A Japanese astronomer captured the telltale flash of a meteorite impacting the moon, inflicting a quick flash on our celestial neighbor’s nightside.
Daichi Fujii, curator of the Hiratsuka City Museum, recorded the occasion utilizing cameras set to observe the moon.
The time of the flash was 20:14:30.8 Japan Standard Time (7:14 a.m. EST, or 1114 GMT) on Feb. 23. The meteorite seems to have struck close to Ideler L crater, barely northwest of Pitiscus crater, Fujii mentioned.
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Meteors journey on average at round 30,000 mph (48,280 kph), or 8.3 miles per second (13.4 km/s). Their high-velocity impacts generate intense warmth and create craters, whereas additionally giving out an excellent flash of seen mild. Moon impacts could be seen from Earth, as captured above, if they’re giant sufficient and happen in an space throughout lunar nighttime going through Earth.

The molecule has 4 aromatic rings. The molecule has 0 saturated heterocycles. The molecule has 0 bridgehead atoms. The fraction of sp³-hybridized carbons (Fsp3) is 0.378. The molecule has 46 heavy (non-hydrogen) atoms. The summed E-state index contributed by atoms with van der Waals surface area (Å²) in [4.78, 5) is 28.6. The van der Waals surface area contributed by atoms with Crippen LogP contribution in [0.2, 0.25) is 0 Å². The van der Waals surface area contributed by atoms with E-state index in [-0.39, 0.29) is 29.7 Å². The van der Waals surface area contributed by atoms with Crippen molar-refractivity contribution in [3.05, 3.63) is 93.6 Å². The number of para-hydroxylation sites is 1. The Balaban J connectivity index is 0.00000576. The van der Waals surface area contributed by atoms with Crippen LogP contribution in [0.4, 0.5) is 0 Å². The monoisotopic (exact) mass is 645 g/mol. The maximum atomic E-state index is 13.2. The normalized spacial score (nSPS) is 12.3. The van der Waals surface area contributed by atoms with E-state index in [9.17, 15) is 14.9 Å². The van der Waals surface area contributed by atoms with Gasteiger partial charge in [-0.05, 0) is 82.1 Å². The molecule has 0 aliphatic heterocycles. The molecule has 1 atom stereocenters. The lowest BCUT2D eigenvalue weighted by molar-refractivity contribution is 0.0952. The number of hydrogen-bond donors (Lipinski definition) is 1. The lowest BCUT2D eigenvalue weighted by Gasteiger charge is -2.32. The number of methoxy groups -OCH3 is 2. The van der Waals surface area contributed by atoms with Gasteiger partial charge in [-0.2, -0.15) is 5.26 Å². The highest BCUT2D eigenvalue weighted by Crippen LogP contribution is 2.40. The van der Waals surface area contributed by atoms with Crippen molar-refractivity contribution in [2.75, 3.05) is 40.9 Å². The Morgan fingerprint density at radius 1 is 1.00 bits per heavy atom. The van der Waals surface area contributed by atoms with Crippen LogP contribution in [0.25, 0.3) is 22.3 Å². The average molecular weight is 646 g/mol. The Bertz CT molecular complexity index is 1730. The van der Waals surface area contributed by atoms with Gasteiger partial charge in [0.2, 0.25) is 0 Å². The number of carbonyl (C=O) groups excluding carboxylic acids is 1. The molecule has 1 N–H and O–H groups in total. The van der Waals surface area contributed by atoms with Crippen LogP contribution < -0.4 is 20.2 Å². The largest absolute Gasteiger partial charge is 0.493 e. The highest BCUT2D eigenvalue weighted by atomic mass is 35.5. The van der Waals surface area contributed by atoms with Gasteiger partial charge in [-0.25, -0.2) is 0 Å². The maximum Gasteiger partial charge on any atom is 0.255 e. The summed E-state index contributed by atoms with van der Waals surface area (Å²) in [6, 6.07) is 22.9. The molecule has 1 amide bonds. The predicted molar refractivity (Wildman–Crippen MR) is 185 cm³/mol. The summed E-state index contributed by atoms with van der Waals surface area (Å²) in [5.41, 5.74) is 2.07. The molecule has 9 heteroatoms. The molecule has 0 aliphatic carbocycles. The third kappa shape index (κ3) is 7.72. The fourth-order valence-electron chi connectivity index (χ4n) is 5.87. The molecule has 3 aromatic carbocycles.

The newly created crater could possibly be round a dozen meters (39 toes) in diameter and should ultimately be imaged by NASA’s Lunar Reconnaissance Orbiter or India’s Chandrayaan 2 lunar probe, Fujii mentioned.
私の観測史上最大の月面衝突閃光を捉えることができました！2023年2月23日20時14分30.8秒に出現した月面衝突閃光を、平塚の自宅から撮影した様子です（実際の速度で再生）。なんと1秒以上も光り続ける巨大閃光でした。月は大気がないため流星や火球は見られず、クレーターができる瞬間に光ります。 pic.twitter.com/Bi2JhQa9Q0February 24, 2023
While meteors collide with Earth each day, the overwhelming majority of those fritter away fully on contact with the environment. The moon, nevertheless, has solely a really tenuous exosphere, that means meteors that may not attain Earth’s floor generally influence the moon, creating its crater-covered look. These rocks consistently pound the lunar floor, generally breaking it proper all the way down to superb particles, or lunar soil.
Capturing these events additionally has science worth, serving to scientists study the speed of impacts on the lunar floor, which is all of the extra related with the U.S. and different international locations getting ready to send astronauts to the moon.